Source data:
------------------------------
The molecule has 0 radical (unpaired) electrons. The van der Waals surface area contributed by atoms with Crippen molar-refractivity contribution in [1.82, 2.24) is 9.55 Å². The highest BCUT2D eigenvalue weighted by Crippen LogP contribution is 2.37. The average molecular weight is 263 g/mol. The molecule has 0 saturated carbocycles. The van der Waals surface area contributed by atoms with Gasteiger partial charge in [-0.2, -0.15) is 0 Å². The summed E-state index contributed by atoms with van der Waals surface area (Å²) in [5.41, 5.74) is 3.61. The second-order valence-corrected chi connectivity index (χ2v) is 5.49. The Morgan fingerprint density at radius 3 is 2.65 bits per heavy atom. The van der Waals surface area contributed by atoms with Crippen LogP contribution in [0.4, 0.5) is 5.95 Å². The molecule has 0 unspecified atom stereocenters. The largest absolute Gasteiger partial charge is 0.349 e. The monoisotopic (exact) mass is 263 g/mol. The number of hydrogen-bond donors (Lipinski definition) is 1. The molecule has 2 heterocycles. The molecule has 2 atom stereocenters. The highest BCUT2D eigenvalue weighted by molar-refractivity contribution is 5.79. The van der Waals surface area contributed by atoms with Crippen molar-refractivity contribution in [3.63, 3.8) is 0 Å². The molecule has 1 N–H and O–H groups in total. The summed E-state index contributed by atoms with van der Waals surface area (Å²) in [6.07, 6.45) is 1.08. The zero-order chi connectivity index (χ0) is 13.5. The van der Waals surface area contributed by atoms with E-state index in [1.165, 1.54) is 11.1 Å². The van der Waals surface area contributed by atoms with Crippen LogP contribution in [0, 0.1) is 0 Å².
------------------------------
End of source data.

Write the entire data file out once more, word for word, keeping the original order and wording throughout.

The molecule has 0 radical (unpaired) electrons. The van der Waals surface area contributed by atoms with Crippen molar-refractivity contribution in [1.82, 2.24) is 9.55 Å². The highest BCUT2D eigenvalue weighted by Crippen LogP contribution is 2.37. The average molecular weight is 263 g/mol. The molecule has 0 saturated carbocycles. The van der Waals surface area contributed by atoms with Gasteiger partial charge in [-0.2, -0.15) is 0 Å². The summed E-state index contributed by atoms with van der Waals surface area (Å²) in [5.41, 5.74) is 3.61. The second-order valence-corrected chi connectivity index (χ2v) is 5.49. The Morgan fingerprint density at radius 3 is 2.65 bits per heavy atom. The van der Waals surface area contributed by atoms with Crippen LogP contribution in [0.4, 0.5) is 5.95 Å². The molecule has 0 unspecified atom stereocenters. The largest absolute Gasteiger partial charge is 0.349 e. The monoisotopic (exact) mass is 263 g/mol. The number of hydrogen-bond donors (Lipinski definition) is 1. The molecule has 2 heterocycles. The molecule has 2 atom stereocenters. The highest BCUT2D eigenvalue weighted by molar-refractivity contribution is 5.79. The van der Waals surface area contributed by atoms with Crippen molar-refractivity contribution in [3.63, 3.8) is 0 Å². The molecule has 1 N–H and O–H groups in total. The summed E-state index contributed by atoms with van der Waals surface area (Å²) in [6.07, 6.45) is 1.08. The zero-order chi connectivity index (χ0) is 13.5. The van der Waals surface area contributed by atoms with E-state index in [1.165, 1.54) is 11.1 Å². The van der Waals surface area contributed by atoms with Crippen LogP contribution in [0, 0.1) is 0 Å².